Even though the presence of animals is ingrained as part of Fromm’s day-to-day office life, Nieman admits that the company doesn’t always remember to encourage the trend.
“Our four-legged guests are expected to be courteous and well-behaved, and their owners make sure this happens,” Nieman added. “We find that those staff members who bring their pets to the office have animals that do well in social situations with many people coming and going. It’s the owner’s responsibility to manage meal times and potty breaks, and the entire office provides the requisite love, attention and plenty of pets throughout the day.
Radio Systems Corporation, the parent company of the PetSafe brand, has also permitted pets in the office since day one, says Becka Wilson, a human resources business partner for the firm.
“We certainly do promote being a pet-friendly office,” she said. “It is part of who we are, so we typically attract the type of person who will be excited about this perk—we actually ask about their own dogs on the first phone [pre-screening interview].”
RSC/PetSafe advertises its dog-friendly work environment on its website and social media accounts, as well as throughout the recruitment process.
“When candidates come in for an interview, it is likely that a dog will be in the room as well,” said Wilson. “Each of our conference rooms is named after and dedicated to an office dog, so candidates get to see that when they interview.”
In an effort to keep its facilities clean, RSC/PetSafe has waste stations outdoors and cleanup kits on each floor indoors. Dogs are required to be up to date on vaccinations and exhibit good behavior.
“Our pets are mostly free to roam, but whether they do depends on the personality of the pet,” said Wilson. “We have some dogs who make the rounds from desk to desk to say hi, and others who quietly stick around their pet parent’s work station. We’ve also learned as we go—for example, asking the owner if it’s OK to give their dog a treat in case there is a food allergy or their dog is on a special diet for health reasons.”
Meet Max the Hamster
Canines seem to be the preferred animal of choice to bring to the workplace, but not all pet-friendly offices have gone to the dogs.
At its office in Holland, Supreme Petfoods has a resident hamster named Max.
“When you are bombarded with photos of gorgeous small pets all day, it’s hard not to yearn for one of your own,” said Claire Hamblion, marketing manager at Supreme Petfoods. “No one can really remember who suggested a resident pet, but the idea quickly gained traction.”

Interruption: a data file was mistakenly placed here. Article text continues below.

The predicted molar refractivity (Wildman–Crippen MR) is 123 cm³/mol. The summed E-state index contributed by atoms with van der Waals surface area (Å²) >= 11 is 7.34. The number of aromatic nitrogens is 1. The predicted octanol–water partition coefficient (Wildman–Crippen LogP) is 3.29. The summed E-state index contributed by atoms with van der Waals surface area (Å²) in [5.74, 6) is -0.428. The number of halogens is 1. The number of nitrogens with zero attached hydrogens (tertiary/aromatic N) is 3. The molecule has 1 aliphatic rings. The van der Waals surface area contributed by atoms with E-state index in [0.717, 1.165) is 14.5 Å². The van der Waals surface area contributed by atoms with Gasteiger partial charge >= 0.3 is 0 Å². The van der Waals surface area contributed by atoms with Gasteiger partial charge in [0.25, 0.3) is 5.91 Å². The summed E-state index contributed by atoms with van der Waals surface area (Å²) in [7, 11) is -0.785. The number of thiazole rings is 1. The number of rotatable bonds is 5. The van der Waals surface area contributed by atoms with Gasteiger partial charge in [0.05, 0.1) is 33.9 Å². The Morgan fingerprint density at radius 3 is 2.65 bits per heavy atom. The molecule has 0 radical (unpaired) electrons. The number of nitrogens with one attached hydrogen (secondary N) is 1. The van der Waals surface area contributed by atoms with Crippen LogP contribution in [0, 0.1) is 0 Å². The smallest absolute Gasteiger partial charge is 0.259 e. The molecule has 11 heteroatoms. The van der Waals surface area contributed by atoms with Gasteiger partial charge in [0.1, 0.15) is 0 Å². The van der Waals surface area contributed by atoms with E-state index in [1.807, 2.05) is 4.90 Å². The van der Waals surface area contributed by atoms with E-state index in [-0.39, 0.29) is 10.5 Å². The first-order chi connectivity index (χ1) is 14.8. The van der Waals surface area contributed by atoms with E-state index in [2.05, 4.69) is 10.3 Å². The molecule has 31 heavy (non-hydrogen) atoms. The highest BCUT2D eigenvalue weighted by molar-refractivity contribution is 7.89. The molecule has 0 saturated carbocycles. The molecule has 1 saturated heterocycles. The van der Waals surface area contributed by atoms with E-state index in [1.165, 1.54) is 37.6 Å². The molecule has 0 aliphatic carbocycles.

Hamblion says many hours were spent discussing which pet would be ideal for the Holland office, where the habitat could be situated and how to ensure the animal’s care outside of business hours.
“We chose a hamster because they have a robust response to travel and can be easily transported to an employee’s home [on] weekends,” she said. “They are such fun to watch, and we felt [they] would add a lot to the office environment. Hamster ownership is on the increase everywhere right now because of that ability to fit in with modern lifestyles, so it’s no surprise that’s what we chose, too.”
As the head of product sniffs and nibbles in the Netherlands (“He’s regularly consulted by the marketing and development team,” explains Hamblion), 2-year-old Max has what amounts to corner-office status for a pet: a “generously sized cage,” as Hamblion describes it, and a safe zone for play. “All the advice we give to pet owners about making their home pet-friendly has been applied to our premises,” she said.
Max’s biggest contribution to Supreme Petfoods is being himself.
“Seeing our resident hamster go about his day-to-day life, having a snooze, making a cozy nest or sniffing ’round the food bowl has a way of putting everything into perspective,” Hamblion said. “When handling a small pet, you have to slow down and show calm behaviors, making our hamster the ultimate stress-buster.
“We spend so much of our lives working that we all want to think we are making a difference,” she added. “Our little hamster reminds us we are working for healthier, happier and longer lives for pets. We might be having an impact on a very small part of the world, but it’s 100 percent positive.”
Boost for Businesses
While studies have focused on how pets in the workplace have contributed to reduced stress, better collaboration and increased productivity among employees, another benefit of the trend is expanded business opportunities across the pet industry.
“Pet owners are seeking products that reinforce [the human-pet] bond not just at home, but at work,” said Wilson. “They are also seeking training tools so their pets are well trained and behaved in an office environment.”
“Items such as gates, beds, bowls, treats, toys, leashes and waste cleanup products are all necessary,” added King. “As more employers realize the benefits of a pet-friendly workplace, the pet industry is well positioned to provide these and other products.”
King expects the pet-friendly trend to ascend in the next few years.
“We’re going to have more information and research on the benefits of pets in the workplace, with resources that help workplaces incorporate a pet-friendly policy and feel comfortable with something that might seem like a big step for them right now,” he said.